To her surprise, PhD student Yangchen Dhondup discovered that higher levels of mitochondrial DNA in blood were associated with reduced mortality in patients with heart failure.
- Patients with chronic heart failure have increased levels of circulating mitochondrial and nuclear DNA.
- Higher levels of circulating nuclear DNA are linked to increased mortality risk in chronic heart failure. However, higher levels of mitochondrial DNA are linked to increased survival.
- Both overactivation and no activation of toll-like receptor 9 worsen prognosis in mice with HFpEF.
Thesis: Toll-like receptor 9 signalling in heart failure
Candidate: Yangchen Dhondup
Time: February 8, 2018 at 13:15
Place: Oslo University Hospital, Rikshospitalet: Green Auditorium
Link to university website (in Norwegian)
Toll-like receptor 9 (TLR9) is part of the innate immune system, and TLR9 activity is linked to progression of heart failure. Yangchen Dhondup and co-workers are the first to look at how TLR9 influences heart failure with preserved ejection fraction, HFpEF.
(1) For four weeks, mice with HFpEF were injected with either saline or CpG B, which activates TLR9. After four weeks, the reduced diastolic heart function was more pronounced in the group who received CpG B. These mice died or were euthanized due to severe heart failure after a mean of 59 days, far earlier than the control group.
Toll-like receptor 9 can be activated by mitochondrial DNA released from damaged or dead cells or tissue. This activation causes inflammation. The study shows that CpG B stimulation increases the expression of several inflammatory markers, and there were also signs of increased cell death, cell stress and cardiac fibrosis. Thus, increased inflammation and potentially fibrosis might be the reason why persistent stimulation of TLR9 worsens diastolic function in mice with HFpEF.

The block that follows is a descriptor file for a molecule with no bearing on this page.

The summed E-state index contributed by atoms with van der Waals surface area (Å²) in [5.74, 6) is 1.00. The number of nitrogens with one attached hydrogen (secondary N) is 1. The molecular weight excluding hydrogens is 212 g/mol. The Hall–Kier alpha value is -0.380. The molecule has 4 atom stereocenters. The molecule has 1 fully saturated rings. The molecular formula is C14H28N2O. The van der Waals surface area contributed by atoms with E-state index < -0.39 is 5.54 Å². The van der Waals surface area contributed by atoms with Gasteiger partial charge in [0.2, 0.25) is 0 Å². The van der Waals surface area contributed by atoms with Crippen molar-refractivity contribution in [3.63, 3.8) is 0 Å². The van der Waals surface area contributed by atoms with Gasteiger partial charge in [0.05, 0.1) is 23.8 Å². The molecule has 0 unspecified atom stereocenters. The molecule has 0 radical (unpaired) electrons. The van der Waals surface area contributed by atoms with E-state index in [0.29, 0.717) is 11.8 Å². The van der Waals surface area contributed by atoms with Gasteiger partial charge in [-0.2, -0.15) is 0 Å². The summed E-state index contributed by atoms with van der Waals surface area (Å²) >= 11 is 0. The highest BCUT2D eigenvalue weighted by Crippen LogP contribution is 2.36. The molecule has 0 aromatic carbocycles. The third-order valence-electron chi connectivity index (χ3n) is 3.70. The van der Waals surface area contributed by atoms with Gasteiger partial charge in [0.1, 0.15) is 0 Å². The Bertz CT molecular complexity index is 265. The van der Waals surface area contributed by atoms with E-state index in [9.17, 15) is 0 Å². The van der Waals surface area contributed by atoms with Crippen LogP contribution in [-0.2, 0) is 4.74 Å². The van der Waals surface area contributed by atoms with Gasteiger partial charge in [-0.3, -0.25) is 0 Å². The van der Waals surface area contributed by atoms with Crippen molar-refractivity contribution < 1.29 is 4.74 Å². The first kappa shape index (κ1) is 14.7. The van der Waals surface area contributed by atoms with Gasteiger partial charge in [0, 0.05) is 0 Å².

(2) Levels of both mitochondrial and nuclear DNA in the bloodstream were increased in 84 patients with chronic heart failure, compared to 72 age- and sex-matched healthy individuals. Furthermore, the levels of nuclear DNA increased with increased severity of heart failure, and were closely associated with the risk of dying within the next few years.
However, the researchers were surprised to find the opposite for mitochondrial DNA; 11 of the 15 patients who died during follow-up were among those with the lowest circulating levels of mitochondrial DNA. They speculate that moderate activation of TLR9 by mitochondrial DNA can actually be protective in heart failure patients, and that the stimulation in the previous study on mice was artificially high.
(3) Mice with HFpEF without the ability to activate TLR9 had increased mortality compared to mice with HFpEF and intact TLR9 activation. These results support a protective effect of TLR9 in heart failure. However, the mechanisms remain unclear, as there were no between-group differences in known characteristics of diastolic heart failure.
(1) Dhondup, Y., Sjaastad, I., Scott, H., Sandanger, Ø., Zhang, L., Haugstad, S. B., Aronsen, J. M., Ranheim, T., Holmen, S. D., Alfsnes, K., Ahmed, M. S., Attramadal, H., Gullestad, L., Aukrust, P., Christensen, G., Yndestad, A., & Vinge, L. E. (2015). Sustained toll-like receptor 9 activation promotes systemic and cardiac inflammation, and aggravates diastolic heart failure in SERCA2a KO mice. PloS one, 10(10), e0139715.
(2) Dhondup, Y., Ueland, T., Dahl, C. P., Askevold, E. T., Sandanger, Ø., Fiane, A., Ohm, I. K., Sjaastad, I., Finsen, A. V., Wæhre, A., Gullestad, L., Aukrust, P., Yndestad, A., Vinge, L. E. (2016). Low circulating levels of mitochondrial and high levels of nuclear DNA predict mortality in chronic heart failure. Journal of cardiac failure, 22(10), 823-828.
(3) Dhondup, Y., Sjaastad, I., Sandanger, Ø., Aronsen, J. M., Ahmed, M. S., Attramadal, H., Finsen, A. V., Zhang, L., Ranheim, T., Alfsnes, K., Aukrust, P., Christensen, G., Yndestad, A., & Vinge, L. E. (2017). Toll-Like Receptor 9 Promotes Survival in SERCA2a KO Heart Failure Mice. Mediators of inflammation, 2017.